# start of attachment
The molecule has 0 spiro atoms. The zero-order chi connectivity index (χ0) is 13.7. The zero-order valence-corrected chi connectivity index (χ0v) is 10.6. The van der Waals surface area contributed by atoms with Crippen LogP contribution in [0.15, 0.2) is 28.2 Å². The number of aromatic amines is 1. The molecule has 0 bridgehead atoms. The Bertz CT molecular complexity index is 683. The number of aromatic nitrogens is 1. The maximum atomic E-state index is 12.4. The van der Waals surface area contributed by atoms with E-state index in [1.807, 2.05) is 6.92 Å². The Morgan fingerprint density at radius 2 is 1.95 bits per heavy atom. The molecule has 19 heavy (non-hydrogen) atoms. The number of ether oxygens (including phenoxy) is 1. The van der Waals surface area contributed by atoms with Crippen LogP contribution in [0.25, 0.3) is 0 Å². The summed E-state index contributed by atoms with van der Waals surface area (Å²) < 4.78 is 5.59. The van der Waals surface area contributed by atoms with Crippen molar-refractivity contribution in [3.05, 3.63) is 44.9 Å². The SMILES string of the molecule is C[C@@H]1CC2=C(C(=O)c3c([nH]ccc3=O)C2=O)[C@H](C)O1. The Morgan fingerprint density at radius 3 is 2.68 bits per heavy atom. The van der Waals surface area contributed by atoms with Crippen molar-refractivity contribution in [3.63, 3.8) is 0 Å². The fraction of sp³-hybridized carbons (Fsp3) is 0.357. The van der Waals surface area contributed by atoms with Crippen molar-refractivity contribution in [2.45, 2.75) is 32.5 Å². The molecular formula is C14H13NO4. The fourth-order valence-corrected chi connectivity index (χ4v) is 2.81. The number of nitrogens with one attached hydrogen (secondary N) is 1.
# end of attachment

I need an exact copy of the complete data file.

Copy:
The molecule has 0 spiro atoms. The zero-order chi connectivity index (χ0) is 13.7. The zero-order valence-corrected chi connectivity index (χ0v) is 10.6. The van der Waals surface area contributed by atoms with Crippen LogP contribution in [0.15, 0.2) is 28.2 Å². The number of aromatic amines is 1. The molecule has 0 bridgehead atoms. The Bertz CT molecular complexity index is 683. The number of aromatic nitrogens is 1. The maximum atomic E-state index is 12.4. The van der Waals surface area contributed by atoms with E-state index in [1.807, 2.05) is 6.92 Å². The Morgan fingerprint density at radius 2 is 1.95 bits per heavy atom. The molecule has 19 heavy (non-hydrogen) atoms. The number of ether oxygens (including phenoxy) is 1. The van der Waals surface area contributed by atoms with Crippen LogP contribution in [0.25, 0.3) is 0 Å². The summed E-state index contributed by atoms with van der Waals surface area (Å²) < 4.78 is 5.59. The van der Waals surface area contributed by atoms with Crippen molar-refractivity contribution in [3.05, 3.63) is 44.9 Å². The SMILES string of the molecule is C[C@@H]1CC2=C(C(=O)c3c([nH]ccc3=O)C2=O)[C@H](C)O1. The Morgan fingerprint density at radius 3 is 2.68 bits per heavy atom. The van der Waals surface area contributed by atoms with Crippen molar-refractivity contribution in [3.63, 3.8) is 0 Å². The fraction of sp³-hybridized carbons (Fsp3) is 0.357. The van der Waals surface area contributed by atoms with Crippen molar-refractivity contribution in [2.45, 2.75) is 32.5 Å². The molecular formula is C14H13NO4. The fourth-order valence-corrected chi connectivity index (χ4v) is 2.81. The number of nitrogens with one attached hydrogen (secondary N) is 1.